SAN JOSE, Calif. – Wind River has set up a new mobile software R&D group focusing on Google Android. Parent company Intel Corp. should follow suit.
Wind River said today (April 18) it has set up an engineering team in Stockholm, Sweden, focused on mobile technologies. Specifically the group aims to "grow its Android expertise for a wider range of Android-based devices including tablets, media phones and other device classes."
In addition, Wind River hired a vice president level exec to become general manager of its mobile solutions. Jerry Ashford worked for Motorola and was vice president of emerging markets software at Sun Microsystems before it was acquired by Oracle.
The new hire is one of the more visible at Wind River which claims its engineering headcount has grown by nearly 30 percent in the past two years.
"With the fast growth of mobile technologies such as Android, OEMs are increasingly under pressure to quickly develop innovative yet industry compliant mobile devices," said Ashford in a press statement that pointed to Wind River's early achievements in Android.
The release noted that Wind River worked with Via Telecom on a low-cost Android smartphone reference design, and has Android partnerships with Aava Mobile, Qualcomm and Texas Instruments. In addition, Wind River joined the Open Handset Alliance in 2007 as a founding member in an effort to drive mobile Linux, and it already ships its own version of an Android software development kit.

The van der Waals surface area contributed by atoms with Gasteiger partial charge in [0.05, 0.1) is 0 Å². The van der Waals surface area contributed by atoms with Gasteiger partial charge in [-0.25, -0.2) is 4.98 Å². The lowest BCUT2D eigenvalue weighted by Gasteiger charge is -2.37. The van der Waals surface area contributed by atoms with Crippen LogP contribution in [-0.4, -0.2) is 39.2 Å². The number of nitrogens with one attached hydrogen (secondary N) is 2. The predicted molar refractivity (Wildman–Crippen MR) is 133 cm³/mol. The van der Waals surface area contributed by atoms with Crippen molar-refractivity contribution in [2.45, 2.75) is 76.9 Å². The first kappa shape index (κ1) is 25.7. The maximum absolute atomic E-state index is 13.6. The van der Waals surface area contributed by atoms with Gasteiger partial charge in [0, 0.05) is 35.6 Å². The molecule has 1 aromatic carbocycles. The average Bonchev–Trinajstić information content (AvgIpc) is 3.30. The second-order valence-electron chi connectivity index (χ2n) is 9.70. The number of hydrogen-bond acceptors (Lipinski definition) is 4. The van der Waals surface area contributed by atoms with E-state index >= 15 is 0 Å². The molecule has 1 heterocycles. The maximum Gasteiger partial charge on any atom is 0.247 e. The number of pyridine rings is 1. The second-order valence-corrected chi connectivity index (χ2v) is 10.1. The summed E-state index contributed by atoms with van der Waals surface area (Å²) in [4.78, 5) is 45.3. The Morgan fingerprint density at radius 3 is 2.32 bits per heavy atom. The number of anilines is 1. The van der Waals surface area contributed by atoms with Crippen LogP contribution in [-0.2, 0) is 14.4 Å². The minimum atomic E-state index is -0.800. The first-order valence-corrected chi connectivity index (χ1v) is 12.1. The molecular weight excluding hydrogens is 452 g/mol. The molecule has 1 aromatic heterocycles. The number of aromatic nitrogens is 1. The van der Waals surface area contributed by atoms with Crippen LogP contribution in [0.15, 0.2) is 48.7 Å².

It doesn't take an industry genius to see Android has become the de facto standard for mobile Linux. Analysts generally predict Android will overtake Apple's iOS and may even surpass Symbian to become the lead mobile phone operating system in the future.
Every mobile system, software and processor competing with Apple's iPhone juggernaut is all over Android as the next big thing—with a few big exceptions. Intel is one of those exceptions, and probably the one that looks most like a big sore toe in the group.
1. Wind River does Android
2. Intel: Time for humility
3. A smartphone strategy 3.0 for Intel